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BOD on McGregor: 'Over time it's very hard to maintain that lack of self doubt'
The centre also offered some clarity on why his partnership with Paul Kimmage didn’t work out.

FORMER IRELAND RUGBY captain Brian O’Driscoll has hailed Conor McGregor’s rock solid-looking confidence, but says it’s impossible to sustain over the full extent of a career.

McGregor has backed up his trash talk all the way through his meteoric rise in the UFC and has not lost since his 2010 submission to Joseph Duffy.

Speaking about his own well-documented mid-career confidence struggles on Jarlath Regan’s Irishman Abroad podcast (which will go live on iTunes and Soundcloud on Saturday night), O’Driscoll says:

“Any sportsman who says he lives without doubt isn’t even deluded, he’s a liar.

“That’s all sports people. Some people might trick themselves into thinking they’re more confident than they are but it’s impossible to maintain.”

Asked by Regan whether the (and) new UFC featherweight champ may be the exception to prove the rule, the 37-year-old birthday boy replied:

I think it’s still early on in Conor McGregor’s career. I don’t know how long a UFC career will go but if you go for 10 or 15 years – as the likes of (Lionel) Messi, Ronan O’Gara or I have done – I think over that period of time it is very very hard to maintain a really high standard of lack of self-doubt.

“It’s different in the fight game where it has to be all bravado. You have to be all front.

“No one knows the true inner thoughts of Conor McGregor. Only Conor McGregor does.

“I’d say John Kavanagh his coach, doesn’t even know that. And fair play to him if he believes everything that he’s saying, but I am sure at times, in his quieter moments, everyone has that element of self doubt as to whether they’re able to still do it.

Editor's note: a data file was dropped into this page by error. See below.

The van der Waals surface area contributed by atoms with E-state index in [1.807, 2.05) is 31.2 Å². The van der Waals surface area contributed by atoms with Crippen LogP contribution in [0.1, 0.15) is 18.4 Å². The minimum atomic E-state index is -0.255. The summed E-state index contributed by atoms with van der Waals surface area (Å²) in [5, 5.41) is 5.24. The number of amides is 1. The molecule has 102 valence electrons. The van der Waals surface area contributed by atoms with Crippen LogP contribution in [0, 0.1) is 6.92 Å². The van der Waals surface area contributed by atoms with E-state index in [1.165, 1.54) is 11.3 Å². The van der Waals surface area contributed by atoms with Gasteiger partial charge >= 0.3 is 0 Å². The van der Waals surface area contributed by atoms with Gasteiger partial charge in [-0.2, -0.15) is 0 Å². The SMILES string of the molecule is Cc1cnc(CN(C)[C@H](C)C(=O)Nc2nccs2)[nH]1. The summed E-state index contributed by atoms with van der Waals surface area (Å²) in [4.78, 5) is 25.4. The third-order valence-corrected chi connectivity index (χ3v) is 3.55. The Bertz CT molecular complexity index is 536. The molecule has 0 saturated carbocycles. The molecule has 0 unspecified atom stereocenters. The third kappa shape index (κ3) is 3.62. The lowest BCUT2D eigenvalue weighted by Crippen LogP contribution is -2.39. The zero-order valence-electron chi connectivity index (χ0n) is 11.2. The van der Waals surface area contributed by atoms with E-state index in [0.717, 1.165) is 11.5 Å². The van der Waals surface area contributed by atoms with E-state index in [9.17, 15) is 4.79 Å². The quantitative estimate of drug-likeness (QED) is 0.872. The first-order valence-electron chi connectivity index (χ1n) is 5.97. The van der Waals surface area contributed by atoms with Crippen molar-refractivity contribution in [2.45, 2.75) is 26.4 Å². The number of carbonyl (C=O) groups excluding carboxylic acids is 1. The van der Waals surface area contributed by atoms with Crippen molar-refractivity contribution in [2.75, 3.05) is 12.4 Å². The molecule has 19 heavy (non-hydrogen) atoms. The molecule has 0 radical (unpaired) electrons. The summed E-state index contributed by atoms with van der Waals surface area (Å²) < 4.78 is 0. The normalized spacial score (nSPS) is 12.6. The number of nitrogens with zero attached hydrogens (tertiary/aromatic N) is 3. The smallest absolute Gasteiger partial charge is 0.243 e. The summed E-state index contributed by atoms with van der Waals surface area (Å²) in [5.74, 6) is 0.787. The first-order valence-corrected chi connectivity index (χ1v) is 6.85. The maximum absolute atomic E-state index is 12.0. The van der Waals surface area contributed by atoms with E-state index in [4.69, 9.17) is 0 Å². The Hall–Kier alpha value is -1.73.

“And it tends to come in the later years of your career when the body starts to ail slightly on you.”

Conor McGregor poses with fans at the event Colm O'Neill / INPHO Colm O'Neill / INPHO / INPHO

In a wide-ranging interview, O’Driscoll also touched on his relationship with another notorious figure in Irish sport, his would-be ghostwriter Paul Kimmage.

O’Driscoll and the journalist worked together on the basis of the centre’s 2014 autobiography, The Test. However, the final draft was left in the hands of Alan English after a disagreement between the former captain and Kimmage.

“We obviously did a couple of years, three years of work together,” O’Driscoll explains.

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“I didn’t know when I was going to retire and I wanted to make sure that it only came out when I had retired.

“An ultimatum was put to me regarding doing an interview. I had promised an interview, one of my last ones during my final Six nations, to a journalist who had been very good to me and pretty understanding and I felt that as though I owed it to him.

“I’d gotten a request from Paul to do a piece with him instead for his column and I said that I’d promised it to someone else and I couldn’t renege on that. And then, pretty much, an ultimatum was put to me that; ‘I don’t think I could continue working if that journalist was chosen ahead of me’.

“And that was it. I’m not a good ultimatum guy.”

You can find the Irishman Abroad podcast here and on iTunes.

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